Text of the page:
The Alliance sponsored a Himalayan expedition where climber Mariusz Malkowski summited Cho Oyu, the sixth highest mountain in the world. When Malkowski was at the 26,906 foot peak, he Skype’d in live to the Expo show floor in Denver, Colorado using his satellite phone and chatted with the assembled crowd for a bit. With local temps at minus 40-degrees, Malkowski pulled up his Z-Wave control screen and promptly locked and unlocked the Kwikset deadbolt, raised the temperature on the Remotec thermostat and turned on the Fibaro lights. If you can do that from the top of Cho Oyu, controlling your system from the couch or across town should be a piece of cake.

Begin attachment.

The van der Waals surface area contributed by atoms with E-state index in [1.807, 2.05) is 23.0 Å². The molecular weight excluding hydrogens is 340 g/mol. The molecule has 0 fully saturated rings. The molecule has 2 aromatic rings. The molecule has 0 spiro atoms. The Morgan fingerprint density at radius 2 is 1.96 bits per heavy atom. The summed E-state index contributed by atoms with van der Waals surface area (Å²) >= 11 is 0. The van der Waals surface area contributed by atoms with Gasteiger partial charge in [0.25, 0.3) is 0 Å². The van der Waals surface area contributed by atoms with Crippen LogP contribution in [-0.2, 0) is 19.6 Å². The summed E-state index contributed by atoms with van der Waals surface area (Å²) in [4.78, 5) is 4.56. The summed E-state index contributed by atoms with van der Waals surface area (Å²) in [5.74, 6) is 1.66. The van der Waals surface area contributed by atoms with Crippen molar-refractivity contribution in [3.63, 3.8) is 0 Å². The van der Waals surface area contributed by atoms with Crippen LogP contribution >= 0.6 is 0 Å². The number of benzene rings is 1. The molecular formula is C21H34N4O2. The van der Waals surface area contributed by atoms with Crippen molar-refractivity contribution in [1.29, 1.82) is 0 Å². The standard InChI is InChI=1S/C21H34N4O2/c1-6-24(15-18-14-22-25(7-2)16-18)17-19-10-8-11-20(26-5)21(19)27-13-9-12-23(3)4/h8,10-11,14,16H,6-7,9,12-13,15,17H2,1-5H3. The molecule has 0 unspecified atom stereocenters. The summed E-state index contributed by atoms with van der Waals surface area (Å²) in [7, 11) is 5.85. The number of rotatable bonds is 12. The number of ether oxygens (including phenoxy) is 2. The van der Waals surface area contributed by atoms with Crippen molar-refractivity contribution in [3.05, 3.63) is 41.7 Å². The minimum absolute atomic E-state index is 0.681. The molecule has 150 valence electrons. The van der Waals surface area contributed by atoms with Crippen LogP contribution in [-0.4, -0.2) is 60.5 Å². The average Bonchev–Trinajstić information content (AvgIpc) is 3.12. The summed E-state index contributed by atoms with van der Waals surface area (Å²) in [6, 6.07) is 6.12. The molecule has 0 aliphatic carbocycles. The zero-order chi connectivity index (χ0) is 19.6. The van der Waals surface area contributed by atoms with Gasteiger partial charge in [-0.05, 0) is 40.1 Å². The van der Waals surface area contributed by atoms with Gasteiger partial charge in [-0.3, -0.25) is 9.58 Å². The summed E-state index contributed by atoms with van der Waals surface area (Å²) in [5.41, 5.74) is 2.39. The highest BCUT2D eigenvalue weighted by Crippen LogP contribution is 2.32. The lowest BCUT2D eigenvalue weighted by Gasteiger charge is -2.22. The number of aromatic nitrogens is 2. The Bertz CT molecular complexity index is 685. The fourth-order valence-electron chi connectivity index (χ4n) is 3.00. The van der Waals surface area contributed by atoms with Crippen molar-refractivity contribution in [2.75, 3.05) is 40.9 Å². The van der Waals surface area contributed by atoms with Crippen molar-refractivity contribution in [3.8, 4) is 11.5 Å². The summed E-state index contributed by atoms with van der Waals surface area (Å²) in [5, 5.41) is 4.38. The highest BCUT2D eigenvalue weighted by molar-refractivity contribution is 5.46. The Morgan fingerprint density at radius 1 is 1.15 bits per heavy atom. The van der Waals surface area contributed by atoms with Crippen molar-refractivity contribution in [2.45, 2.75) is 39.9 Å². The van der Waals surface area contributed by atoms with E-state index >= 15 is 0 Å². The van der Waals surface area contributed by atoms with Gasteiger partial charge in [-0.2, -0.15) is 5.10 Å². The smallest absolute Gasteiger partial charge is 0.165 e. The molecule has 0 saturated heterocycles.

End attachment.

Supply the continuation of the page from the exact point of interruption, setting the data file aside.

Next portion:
Another plus for Z-Wave automation is that it only requires batteries for power and sending control signals, and according to Walters, “Z-Wave uses a much lower transmission power than Wi-Fi, so battery lives can be on the order of three to five years.” This makes Z-Wave a perfect solution for existing homes, as you can easily add new tech around the house as you like, upgrading and expanding the system to service all of your automation whims.
If you’re tired of living a joyless life in a dumb house, it’s time you smartened up and started riding the Wave.